A Hopeful Letter to Those with Urticaria
Last fall, I attended the 25th European Academy of Dermatology and Venereology (EADV) Congress to learn about the latest research about urticaria and provide an inside look to those following along on social media. While I also attended the congress in 2015, this year was especially important to me because it coincided with Urticaria Day 2016. What better way to encourage those living with urticaria to #NeverGiveUp than to live-tweet the thoughts of some of the greatest minds in dermatology? I know it can be a challenge to remain hopeful about your urticaria, but consider what one EADV attendee shared with me: “We have a better understanding of tools and the patient experience than we did 10 years ago. To our patients out there, don’t give up on us!” This inspired me, and my hope is to not only inspire you – but to give you the same sense of optimism for the future that this amazing experience has given me.
Understanding what is important
One of the greatest takeaways from my experience was the importance of raising awareness. This seems like a given – we all want our friends, family, coworkers and medical professionals to know and understand that this is not “just hives.” It’s a lot more than that. The disease is often misunderstood or trivialized, which not only hurts us as those living with it, but it also diminishes our voice as a patient group and our chance of being heard.
Christine Janus, CEO of the International Alliance for Dermatology Patient Organizations, understood this, stating at EADV that “when the patient voice speaks, we want people to listen. People need to listen.” But as patients, we also know a single voice isn’t always heard. This is why becoming involved with a patient organization is a great way to unify and amplify the patient voice, raise awareness and support each other.
I met many wonderful people at the congress from different patient organizations, but alas, there were hardly any support groups dedicated exclusively to urticaria patients. I felt a bit at odds with this, even at the largest dermatology congress in the world, and immediately thought “How do we change this? How can we bring more awareness to urticaria?” Urticaria is not just itchy skin, but a debilitating disease that needs to be better understood. It’s important that more people know about it – so researchers, physicians, community leaders and more will be inspired to help create a better future for those living with it.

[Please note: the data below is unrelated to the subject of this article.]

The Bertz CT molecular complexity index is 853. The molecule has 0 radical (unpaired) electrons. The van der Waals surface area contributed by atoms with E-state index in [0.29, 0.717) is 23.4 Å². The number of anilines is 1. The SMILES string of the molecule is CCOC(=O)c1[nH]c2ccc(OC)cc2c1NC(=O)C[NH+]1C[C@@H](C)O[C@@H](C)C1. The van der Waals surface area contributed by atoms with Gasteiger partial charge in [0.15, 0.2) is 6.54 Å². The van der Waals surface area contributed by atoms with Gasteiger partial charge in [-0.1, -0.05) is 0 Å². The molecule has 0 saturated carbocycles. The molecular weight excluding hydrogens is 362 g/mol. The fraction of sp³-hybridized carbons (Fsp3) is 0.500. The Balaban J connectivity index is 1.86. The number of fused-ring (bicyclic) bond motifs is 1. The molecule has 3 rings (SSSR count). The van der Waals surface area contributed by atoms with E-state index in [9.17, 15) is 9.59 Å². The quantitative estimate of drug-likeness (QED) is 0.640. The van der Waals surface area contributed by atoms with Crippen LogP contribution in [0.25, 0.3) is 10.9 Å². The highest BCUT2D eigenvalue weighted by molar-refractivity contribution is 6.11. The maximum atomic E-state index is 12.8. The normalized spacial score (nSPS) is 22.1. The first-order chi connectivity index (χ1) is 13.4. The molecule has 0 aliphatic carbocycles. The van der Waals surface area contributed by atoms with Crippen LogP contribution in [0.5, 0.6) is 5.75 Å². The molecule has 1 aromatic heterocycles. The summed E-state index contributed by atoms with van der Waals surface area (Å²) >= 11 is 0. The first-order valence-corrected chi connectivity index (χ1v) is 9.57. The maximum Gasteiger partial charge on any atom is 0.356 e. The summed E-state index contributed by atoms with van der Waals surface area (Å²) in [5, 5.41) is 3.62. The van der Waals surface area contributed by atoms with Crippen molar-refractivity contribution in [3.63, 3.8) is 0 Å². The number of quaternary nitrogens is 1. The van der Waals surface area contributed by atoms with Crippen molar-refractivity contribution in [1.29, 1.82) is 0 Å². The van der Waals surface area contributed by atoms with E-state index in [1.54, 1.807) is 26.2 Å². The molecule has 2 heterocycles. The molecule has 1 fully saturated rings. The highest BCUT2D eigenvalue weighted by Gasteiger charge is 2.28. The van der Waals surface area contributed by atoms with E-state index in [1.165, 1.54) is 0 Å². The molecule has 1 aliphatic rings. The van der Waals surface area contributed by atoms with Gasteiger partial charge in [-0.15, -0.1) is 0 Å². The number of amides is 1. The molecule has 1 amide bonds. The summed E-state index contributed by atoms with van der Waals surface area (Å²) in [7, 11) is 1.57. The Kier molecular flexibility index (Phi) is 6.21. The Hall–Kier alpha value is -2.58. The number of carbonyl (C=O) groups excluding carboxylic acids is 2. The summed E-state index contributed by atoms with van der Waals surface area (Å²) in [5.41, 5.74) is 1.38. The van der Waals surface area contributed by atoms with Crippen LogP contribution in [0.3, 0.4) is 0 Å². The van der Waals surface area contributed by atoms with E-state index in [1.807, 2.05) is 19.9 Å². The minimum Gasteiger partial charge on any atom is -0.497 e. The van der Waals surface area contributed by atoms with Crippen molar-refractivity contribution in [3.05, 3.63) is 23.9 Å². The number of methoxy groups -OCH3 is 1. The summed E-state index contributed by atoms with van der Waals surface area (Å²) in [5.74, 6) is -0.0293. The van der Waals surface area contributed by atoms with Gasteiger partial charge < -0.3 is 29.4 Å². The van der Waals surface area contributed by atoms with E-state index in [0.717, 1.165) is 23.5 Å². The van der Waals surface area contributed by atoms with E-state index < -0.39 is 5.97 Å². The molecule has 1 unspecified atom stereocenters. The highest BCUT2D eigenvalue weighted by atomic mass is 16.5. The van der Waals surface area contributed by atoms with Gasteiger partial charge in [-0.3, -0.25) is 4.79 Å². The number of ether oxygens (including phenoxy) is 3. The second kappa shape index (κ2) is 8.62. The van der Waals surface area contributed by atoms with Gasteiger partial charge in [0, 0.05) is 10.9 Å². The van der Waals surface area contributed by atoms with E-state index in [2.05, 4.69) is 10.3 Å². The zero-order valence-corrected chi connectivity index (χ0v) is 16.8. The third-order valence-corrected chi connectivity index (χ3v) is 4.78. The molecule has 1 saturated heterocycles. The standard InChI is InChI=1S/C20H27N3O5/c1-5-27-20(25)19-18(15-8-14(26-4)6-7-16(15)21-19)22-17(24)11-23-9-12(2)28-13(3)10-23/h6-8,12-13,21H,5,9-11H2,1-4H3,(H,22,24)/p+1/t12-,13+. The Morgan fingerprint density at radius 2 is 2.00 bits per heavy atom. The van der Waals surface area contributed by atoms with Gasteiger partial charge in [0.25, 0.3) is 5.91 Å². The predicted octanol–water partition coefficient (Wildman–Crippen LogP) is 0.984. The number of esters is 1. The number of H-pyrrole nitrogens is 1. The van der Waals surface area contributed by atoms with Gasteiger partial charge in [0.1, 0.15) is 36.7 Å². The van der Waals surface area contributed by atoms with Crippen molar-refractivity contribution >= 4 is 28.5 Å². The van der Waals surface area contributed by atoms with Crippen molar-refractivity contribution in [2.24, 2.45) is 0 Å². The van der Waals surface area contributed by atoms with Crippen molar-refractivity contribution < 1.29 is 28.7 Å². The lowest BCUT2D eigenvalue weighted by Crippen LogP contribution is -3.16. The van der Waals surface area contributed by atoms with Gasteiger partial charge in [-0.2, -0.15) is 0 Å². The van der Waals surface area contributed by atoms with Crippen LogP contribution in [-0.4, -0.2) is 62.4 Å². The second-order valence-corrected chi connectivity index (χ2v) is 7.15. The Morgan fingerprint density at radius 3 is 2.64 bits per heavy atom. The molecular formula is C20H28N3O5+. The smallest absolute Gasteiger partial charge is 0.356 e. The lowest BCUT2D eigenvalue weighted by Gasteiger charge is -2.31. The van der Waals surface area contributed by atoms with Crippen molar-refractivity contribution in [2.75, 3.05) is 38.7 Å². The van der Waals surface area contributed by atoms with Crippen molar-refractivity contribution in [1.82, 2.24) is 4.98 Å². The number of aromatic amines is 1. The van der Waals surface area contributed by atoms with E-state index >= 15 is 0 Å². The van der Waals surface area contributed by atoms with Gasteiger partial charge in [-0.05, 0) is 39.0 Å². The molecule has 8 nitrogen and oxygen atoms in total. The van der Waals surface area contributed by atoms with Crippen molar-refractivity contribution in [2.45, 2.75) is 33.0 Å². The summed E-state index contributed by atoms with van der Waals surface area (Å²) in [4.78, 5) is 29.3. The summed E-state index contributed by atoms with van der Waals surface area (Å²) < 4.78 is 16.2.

And that’s where you come in. If you are comfortable doing so, you can amplify your voice by joining an advocacy group, or perhaps starting a group. Connecting with others on the Skin to live in Facebook page is a great place to start, and social media makes it easy to share important and insightful information with friends and family.
A day for me, and people like me
As I mentioned, EADV overlapped Urticaria Day, a day dedicated to raising awareness and changing public perception of urticaria. It’s held annually on 1 October, so keep an eye out for it next year!
This year’s rally call was to never give up. When I asked Prof. Marcus Maurer – one of the leading doctors in urticaria research – about this, he emphasized that both patients and doctors can often feel discouraged in their efforts to determine a diagnosis or lifestyle plan for urticaria. And although unfortunate, it is not all that surprising. Sometimes it takes years for a diagnosis. Other times, you may find yourself in bizarre, sticky situations in an attempt to help your skin (read Luke’s experience with kokum and you’ll know what I’m talking about). Doctors are not immune to the challenges that accompany urticaria either, but they continue to strive for a better future for us. When I asked Prof. Maurer why he continues to advocate for urticaria awareness and research, he told me, “Patients must control this disease; the disease should not control the patients. Do not give up because we are not giving up.”
And there it is, friends. That was the most powerful, important sentiment I heard at EADV. Those words give me hope for the future. In fact, there are urticaria specialists and advocates all over the world who are here to support us. For example, have you ever heard of GA²LEN, the Global Asthma and Allergy European Network? This international network of allergy and asthma research centers aims to reduce the burden of allergic diseases and to improve the health of patients with allergic diseases. You can learn more right here on Skin to live in.
It’s no secret urticaria can have a profound impact on your life, and your vision for the future. But my experience at EADV reminds me of how important it is to envision a future with endless possibilities. Don’t hold back, live your life. Ask questions, increase awareness. Have hope. And of course, never give up!